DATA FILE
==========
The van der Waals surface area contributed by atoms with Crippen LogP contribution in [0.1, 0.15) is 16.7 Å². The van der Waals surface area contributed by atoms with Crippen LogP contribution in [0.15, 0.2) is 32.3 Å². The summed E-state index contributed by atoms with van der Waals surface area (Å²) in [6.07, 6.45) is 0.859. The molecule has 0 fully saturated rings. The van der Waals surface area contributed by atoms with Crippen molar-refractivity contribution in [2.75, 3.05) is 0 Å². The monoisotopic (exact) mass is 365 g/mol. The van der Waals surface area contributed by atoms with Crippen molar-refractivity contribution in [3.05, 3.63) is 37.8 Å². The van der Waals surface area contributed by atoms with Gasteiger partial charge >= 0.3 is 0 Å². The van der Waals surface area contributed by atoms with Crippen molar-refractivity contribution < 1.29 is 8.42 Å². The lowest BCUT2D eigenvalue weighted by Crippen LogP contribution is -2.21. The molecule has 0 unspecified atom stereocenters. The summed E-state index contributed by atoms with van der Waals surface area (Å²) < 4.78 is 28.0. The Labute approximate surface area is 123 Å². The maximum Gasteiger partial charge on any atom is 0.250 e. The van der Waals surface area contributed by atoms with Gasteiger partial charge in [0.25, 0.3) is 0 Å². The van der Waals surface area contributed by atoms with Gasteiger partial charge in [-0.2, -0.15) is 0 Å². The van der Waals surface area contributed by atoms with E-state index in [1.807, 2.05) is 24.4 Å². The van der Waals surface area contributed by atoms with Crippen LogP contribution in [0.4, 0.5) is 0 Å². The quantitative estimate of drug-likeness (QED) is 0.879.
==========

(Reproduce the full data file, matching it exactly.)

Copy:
The van der Waals surface area contributed by atoms with Crippen LogP contribution in [0.1, 0.15) is 16.7 Å². The van der Waals surface area contributed by atoms with Crippen LogP contribution in [0.15, 0.2) is 32.3 Å². The summed E-state index contributed by atoms with van der Waals surface area (Å²) in [6.07, 6.45) is 0.859. The molecule has 0 fully saturated rings. The van der Waals surface area contributed by atoms with Crippen molar-refractivity contribution in [2.75, 3.05) is 0 Å². The monoisotopic (exact) mass is 365 g/mol. The van der Waals surface area contributed by atoms with Crippen molar-refractivity contribution in [3.05, 3.63) is 37.8 Å². The van der Waals surface area contributed by atoms with Gasteiger partial charge >= 0.3 is 0 Å². The van der Waals surface area contributed by atoms with Crippen molar-refractivity contribution < 1.29 is 8.42 Å². The lowest BCUT2D eigenvalue weighted by Crippen LogP contribution is -2.21. The molecule has 0 unspecified atom stereocenters. The summed E-state index contributed by atoms with van der Waals surface area (Å²) < 4.78 is 28.0. The Labute approximate surface area is 123 Å². The maximum Gasteiger partial charge on any atom is 0.250 e. The van der Waals surface area contributed by atoms with Gasteiger partial charge in [0.25, 0.3) is 0 Å². The van der Waals surface area contributed by atoms with Gasteiger partial charge in [-0.2, -0.15) is 0 Å². The van der Waals surface area contributed by atoms with E-state index in [1.807, 2.05) is 24.4 Å². The van der Waals surface area contributed by atoms with Crippen LogP contribution in [0.4, 0.5) is 0 Å². The quantitative estimate of drug-likeness (QED) is 0.879.